Australian Energy Storage Conference & Exhibition 2015 roundup

 

The excitement and optimism were palpable at the Australian Energy Storage Conference and Exhibition held this week in Sydney at the Australian Technology Park. The exhibition portion had on display a cross-section of the energy storage products and approaches currently being taken up by the Australian market, while conference speakers discussed the range of challenges and opportunities for the nascent industry. The event boasted 33 exhibitors, 50+ speakers and over nearly 1,500 attendees.

Capturing the key themes: What’s happening in energy storage?

Apart from the overarching atmosphere of positivity that characterised the conference, a number of other themes and motifs made themselves apparent to anyone visiting exhibitor booths, conversing with other attendees, or listening in on the conference talks. We’ve summed them up below.

  • The energy storage market edging ever closer to taking off in Australia. This is something that none is denying – there are only the questions of when and how.
  • General agreement that Australia is ‘ground zero’ for energy storage globally due to a combination of factors that make the market unique: High grid electricity prices, high penetration of solar PV systems, low solar PV system costs, and a populace generally disgruntled with utilities.
  • Energy storage is already on the cusp of affordability, but does is not yet a financial ‘no brainer’ ready for the mass market. At least two conference speakers had slides drawing comparisons between the historic downward solar PV price trajectories to the current price trajectories for energy storage technologies. And as was the case with solar PV, early adopters with a bit of cash to burn who are also willing to accept longer payback periods than PV-only systems will jump into the game first.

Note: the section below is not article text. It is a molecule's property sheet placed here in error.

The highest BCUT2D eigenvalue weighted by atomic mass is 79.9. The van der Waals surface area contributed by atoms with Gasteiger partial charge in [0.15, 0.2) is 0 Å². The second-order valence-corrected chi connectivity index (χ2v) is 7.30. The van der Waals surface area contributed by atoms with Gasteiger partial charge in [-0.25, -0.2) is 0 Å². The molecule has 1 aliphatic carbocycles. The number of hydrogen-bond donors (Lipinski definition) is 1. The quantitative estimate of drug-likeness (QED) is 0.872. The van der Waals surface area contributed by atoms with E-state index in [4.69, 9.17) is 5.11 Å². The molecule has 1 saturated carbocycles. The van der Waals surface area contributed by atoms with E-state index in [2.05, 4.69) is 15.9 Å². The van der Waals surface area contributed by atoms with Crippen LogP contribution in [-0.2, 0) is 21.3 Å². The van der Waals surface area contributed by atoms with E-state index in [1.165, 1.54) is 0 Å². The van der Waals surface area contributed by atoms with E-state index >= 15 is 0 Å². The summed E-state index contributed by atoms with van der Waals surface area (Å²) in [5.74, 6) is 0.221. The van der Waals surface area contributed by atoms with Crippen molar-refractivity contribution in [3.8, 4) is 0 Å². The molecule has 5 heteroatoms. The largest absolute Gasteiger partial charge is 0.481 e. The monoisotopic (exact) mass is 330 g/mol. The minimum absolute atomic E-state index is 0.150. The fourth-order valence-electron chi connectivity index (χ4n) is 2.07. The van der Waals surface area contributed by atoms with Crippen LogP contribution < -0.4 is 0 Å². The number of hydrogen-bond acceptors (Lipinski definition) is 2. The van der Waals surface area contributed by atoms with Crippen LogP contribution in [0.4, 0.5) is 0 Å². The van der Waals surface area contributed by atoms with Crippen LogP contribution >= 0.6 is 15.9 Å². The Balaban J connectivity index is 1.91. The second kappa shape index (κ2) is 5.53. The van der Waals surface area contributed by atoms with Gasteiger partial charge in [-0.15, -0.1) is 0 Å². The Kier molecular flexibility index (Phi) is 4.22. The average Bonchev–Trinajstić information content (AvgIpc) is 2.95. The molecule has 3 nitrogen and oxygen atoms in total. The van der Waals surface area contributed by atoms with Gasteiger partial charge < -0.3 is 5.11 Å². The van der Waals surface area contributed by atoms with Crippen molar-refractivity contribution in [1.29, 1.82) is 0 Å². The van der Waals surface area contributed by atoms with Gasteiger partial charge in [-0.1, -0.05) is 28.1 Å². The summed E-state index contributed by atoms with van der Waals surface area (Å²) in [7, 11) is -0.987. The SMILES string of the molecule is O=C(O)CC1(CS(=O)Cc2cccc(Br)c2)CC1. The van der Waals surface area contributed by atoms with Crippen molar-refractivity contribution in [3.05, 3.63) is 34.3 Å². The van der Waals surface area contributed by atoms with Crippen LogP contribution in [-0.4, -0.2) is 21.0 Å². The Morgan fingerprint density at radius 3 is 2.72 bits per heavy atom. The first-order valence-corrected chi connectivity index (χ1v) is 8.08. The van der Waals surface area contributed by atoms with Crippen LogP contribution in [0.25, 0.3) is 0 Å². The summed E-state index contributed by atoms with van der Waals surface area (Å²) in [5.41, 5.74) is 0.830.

• Tesla’s Powerwall has everyone’s gears turning – despite the fact that it is years away. It’s testament to Tesla’s viral marketing might that the announcement of a product that does not yet even exist has managed to set benchmarks and frame the conversation for the whole industry.
  • Big questions about how energy storage systems will be designed and used. Although the most apparent and likely use of energy storage by ordinary households will be to shift solar energy use from daylight to evening peak times, this is only one approach. What about the value of having emergency back-up power?
  • There is a lack lack of reliable, independent information on energy storage. Unlike solar PV and inverters, energy storage does not have its own Australian standard or regulatory framework, so there is very little to prevent cowboys from making their way into the market. And it would only take a small number of bad publicity events to push the wave of optimism about energy storage back a few steps to give it a bit more realism. Can such negative fiascos be averted by more proactive government and industry body involvement?
  • The role of hybrid inverters. Hybrid inverters may be retrofitted to include batteries but can also serve as standard solar PV inverters – while not necessarily costing significantly more. With hundreds of thousands of inverters soon needing routine replacement, will many homes opt for the extra expense of being battery ready for when prices do drop to ‘no brainer’ levels?
  • Alternatives to energy storage for solar PV system owners. What should solar system owners who can’t afford batteries (or don’t yet see the value in them) do to use more of their own solar power? How about smart heating and cooling systems that know to switch on when the sun is shining?